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. 2016 Apr 6;6(2):20150099.
doi: 10.1098/rsfs.2015.0099.

Requirements for the Formal Representation of Pathophysiology Mechanisms by Clinicians

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Free PMC article

Requirements for the Formal Representation of Pathophysiology Mechanisms by Clinicians

B de Bono et al. Interface Focus. .
Free PMC article

Abstract

Knowledge of multiscale mechanisms in pathophysiology is the bedrock of clinical practice. If quantitative methods, predicting patient-specific behaviour of these pathophysiology mechanisms, are to be brought to bear on clinical decision-making, the Human Physiome community and Clinical community must share a common computational blueprint for pathophysiology mechanisms. A number of obstacles stand in the way of this sharing-not least the technical and operational challenges that must be overcome to ensure that (i) the explicit biological meanings of the Physiome's quantitative methods to represent mechanisms are open to articulation, verification and study by clinicians, and that (ii) clinicians are given the tools and training to explicitly express disease manifestations in direct contribution to modelling. To this end, the Physiome and Clinical communities must co-develop a common computational toolkit, based on this blueprint, to bridge the representation of knowledge of pathophysiology mechanisms (a) that is implicitly depicted in electronic health records and the literature, with (b) that found in mathematical models explicitly describing mechanisms. In particular, this paper makes use of a step-wise description of a specific disease mechanism as a means to elicit the requirements of representing pathophysiological meaning explicitly. The computational blueprint developed from these requirements addresses the Clinical community goals to (i) organize and manage healthcare resources in terms of relevant disease-related knowledge of mechanisms and (ii) train the next generation of physicians in the application of quantitative methods relevant to their research and practice.

Keywords: clinical community; disease mechanism modelling; knowledge management; pathophysiology; physiome community.

Figures

Figure 1.
Figure 1.
An example of a connected dependency series of six variables (rounded boxes) extracted from the Guyton 1992 model, linked via five equations (circles). Independent variables are linked to equation nodes via input arrows, dependent variables via output arrows (therefore, PRA is both an independent variable to Eq2 and a dependent variable to Eq1). Each equation may involve more than one independent variable (hence the dotted vertical arrows). The free-text definition associated with each variable symbol has been copied verbatim from the available documentation of the original model. (Online version in colour.)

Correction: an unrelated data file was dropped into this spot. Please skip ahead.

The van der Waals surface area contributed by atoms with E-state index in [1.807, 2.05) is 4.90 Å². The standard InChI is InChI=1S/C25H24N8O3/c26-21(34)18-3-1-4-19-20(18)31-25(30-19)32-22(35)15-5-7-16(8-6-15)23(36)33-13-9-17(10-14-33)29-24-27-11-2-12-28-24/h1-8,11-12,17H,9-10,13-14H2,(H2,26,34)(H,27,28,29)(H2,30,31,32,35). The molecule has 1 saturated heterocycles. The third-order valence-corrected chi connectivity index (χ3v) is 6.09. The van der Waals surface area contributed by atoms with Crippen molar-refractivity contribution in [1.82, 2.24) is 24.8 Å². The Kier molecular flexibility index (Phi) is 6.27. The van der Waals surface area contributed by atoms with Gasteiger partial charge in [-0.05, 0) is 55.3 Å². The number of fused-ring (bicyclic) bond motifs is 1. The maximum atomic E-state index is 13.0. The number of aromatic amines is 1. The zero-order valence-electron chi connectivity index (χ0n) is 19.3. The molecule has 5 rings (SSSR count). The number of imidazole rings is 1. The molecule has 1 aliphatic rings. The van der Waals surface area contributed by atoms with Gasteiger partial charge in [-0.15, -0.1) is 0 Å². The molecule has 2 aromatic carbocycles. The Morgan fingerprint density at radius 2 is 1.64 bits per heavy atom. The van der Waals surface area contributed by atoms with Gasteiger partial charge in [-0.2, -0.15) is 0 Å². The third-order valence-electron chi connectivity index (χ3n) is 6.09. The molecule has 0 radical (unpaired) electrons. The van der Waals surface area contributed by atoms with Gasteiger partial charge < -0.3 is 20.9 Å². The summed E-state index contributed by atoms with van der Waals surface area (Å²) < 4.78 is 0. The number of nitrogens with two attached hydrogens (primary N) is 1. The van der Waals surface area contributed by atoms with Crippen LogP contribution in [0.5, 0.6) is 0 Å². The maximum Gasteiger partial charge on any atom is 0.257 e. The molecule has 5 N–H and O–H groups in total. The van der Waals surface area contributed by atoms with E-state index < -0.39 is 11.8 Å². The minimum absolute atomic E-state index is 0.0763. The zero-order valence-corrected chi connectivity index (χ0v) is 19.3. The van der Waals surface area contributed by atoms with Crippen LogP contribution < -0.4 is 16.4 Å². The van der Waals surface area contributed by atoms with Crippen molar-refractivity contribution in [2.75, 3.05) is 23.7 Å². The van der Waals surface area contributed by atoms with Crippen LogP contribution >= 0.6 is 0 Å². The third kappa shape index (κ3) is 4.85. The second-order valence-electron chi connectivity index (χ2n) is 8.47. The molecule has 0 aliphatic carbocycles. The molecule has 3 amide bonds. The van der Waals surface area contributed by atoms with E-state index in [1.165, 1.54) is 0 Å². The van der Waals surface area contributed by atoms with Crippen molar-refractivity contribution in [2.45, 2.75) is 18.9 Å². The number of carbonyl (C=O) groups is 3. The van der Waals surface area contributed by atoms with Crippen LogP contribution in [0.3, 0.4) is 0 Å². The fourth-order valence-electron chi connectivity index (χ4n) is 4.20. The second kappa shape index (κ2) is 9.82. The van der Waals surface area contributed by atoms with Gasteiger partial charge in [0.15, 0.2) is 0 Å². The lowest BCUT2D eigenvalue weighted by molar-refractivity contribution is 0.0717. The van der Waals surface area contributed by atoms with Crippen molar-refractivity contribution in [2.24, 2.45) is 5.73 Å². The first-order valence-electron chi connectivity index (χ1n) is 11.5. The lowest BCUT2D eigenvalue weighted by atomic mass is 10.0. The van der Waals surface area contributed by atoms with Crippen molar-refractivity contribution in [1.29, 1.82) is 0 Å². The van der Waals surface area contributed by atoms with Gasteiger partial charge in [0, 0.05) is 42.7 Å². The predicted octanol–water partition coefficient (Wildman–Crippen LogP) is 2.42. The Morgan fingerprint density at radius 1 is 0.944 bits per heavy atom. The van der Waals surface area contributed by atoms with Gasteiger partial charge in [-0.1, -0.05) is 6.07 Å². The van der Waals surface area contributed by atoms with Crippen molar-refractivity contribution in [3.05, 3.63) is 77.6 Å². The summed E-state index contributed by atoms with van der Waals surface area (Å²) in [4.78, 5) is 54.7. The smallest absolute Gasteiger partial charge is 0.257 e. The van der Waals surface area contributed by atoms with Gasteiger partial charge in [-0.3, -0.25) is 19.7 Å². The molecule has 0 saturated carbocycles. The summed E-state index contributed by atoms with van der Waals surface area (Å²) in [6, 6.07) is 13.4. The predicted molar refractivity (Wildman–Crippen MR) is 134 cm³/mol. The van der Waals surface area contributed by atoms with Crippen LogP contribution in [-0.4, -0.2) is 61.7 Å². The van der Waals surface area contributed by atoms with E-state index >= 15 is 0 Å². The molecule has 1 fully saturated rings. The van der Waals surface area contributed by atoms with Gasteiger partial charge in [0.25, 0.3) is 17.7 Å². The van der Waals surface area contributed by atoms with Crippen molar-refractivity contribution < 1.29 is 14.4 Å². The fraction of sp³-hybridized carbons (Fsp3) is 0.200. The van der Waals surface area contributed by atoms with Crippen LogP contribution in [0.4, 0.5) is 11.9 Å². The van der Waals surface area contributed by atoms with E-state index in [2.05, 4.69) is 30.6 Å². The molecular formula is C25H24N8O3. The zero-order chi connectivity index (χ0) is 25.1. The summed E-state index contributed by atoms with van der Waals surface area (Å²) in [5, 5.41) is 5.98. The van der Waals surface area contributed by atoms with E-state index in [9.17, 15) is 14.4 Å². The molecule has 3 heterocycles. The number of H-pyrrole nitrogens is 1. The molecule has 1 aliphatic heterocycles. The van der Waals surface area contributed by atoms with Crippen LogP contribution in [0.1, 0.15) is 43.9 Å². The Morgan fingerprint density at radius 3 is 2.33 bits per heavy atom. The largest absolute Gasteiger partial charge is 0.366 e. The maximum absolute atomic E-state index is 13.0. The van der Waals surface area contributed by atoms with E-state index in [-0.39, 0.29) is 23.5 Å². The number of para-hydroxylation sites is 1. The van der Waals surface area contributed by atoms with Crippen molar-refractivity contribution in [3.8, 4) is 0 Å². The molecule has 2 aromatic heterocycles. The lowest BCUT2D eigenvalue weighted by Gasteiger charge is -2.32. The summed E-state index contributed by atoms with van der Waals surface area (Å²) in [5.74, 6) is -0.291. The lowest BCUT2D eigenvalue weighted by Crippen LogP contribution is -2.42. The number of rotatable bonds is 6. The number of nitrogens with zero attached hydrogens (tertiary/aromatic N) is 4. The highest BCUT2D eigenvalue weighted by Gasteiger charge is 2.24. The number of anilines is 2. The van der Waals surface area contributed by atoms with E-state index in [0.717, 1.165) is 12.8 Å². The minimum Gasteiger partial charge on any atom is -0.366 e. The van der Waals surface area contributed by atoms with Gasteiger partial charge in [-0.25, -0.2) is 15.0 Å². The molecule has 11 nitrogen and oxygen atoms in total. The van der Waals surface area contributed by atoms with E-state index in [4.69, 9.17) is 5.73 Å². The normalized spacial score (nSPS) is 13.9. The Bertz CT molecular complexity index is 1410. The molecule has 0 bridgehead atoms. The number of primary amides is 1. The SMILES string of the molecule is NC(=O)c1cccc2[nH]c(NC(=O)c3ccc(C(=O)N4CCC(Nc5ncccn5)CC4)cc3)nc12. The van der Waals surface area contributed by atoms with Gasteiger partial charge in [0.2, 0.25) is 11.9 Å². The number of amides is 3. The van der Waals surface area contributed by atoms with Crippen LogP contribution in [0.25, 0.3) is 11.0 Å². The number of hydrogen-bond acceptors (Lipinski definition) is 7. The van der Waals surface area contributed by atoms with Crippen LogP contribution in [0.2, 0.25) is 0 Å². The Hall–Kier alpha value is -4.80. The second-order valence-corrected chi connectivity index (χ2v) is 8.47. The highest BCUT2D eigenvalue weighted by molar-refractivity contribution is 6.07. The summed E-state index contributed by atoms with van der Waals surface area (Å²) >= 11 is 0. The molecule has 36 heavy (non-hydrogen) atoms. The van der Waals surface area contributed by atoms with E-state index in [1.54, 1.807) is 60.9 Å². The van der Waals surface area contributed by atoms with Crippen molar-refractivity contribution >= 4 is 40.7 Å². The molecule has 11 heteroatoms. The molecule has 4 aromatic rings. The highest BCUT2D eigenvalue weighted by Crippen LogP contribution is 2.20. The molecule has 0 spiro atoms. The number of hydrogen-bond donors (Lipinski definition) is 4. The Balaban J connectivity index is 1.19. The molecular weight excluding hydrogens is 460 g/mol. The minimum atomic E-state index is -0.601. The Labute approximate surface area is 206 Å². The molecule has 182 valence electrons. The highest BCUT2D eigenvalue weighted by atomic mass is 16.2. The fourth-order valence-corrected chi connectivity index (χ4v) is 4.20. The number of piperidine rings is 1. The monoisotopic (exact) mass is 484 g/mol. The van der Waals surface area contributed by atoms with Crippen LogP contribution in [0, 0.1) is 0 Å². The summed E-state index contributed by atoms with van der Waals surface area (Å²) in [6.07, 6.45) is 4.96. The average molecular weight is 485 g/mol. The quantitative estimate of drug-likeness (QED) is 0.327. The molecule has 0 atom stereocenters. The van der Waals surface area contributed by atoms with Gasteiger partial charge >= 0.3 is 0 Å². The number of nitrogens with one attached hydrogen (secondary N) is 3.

Figure 2.
Figure 2.
A sketch depicting cardiovascular and neural anatomical routes between functionally related compartments involved in conveying the interaction between measurements A, B and C as well as model variables VRE, PRA, ANPR2 and AAR (shown in pink, see also table 1). Here, compartments are represented in the shape of either boxes (e.g. adrenal medulla) or connecting lines (e.g. vagus nerve). The drawing of symmetrically duplicated compartments (e.g. right and left kidneys) was avoided in this diagram to reduce complexity of illustration. The following references were used in building this circuit: [–24]. (Online version in colour.)
Figure 3.
Figure 3.
A transfer graph for the hydronephrosis pathophysiology scenario. The nodes in the graph consist of located measurements. The main types of measurement are Process rate (P) or Material state (M). The type of biophysical (e.g. pressure, mass) measurement is depicted in red in the top right corner of the node symbol. In the bottom right, the location of the measurement is indicated geometrically as conduit Wall (W) or Content (C), as well as in more detail in free text (red). The direction of the edges (green) indicates the location with respect to the equals sign in equations I–VI, from r.h.s. to l.h.s. The subgraphs highlighted by regions A and B are discussed in the text. A mapping between the above nodes and the variables in equations I–VI is provided in figure 4. (Online version in colour.)
Figure 4.
Figure 4.
A mapping between the above nodes and the variables in equations I–VI. (Online version in colour.)

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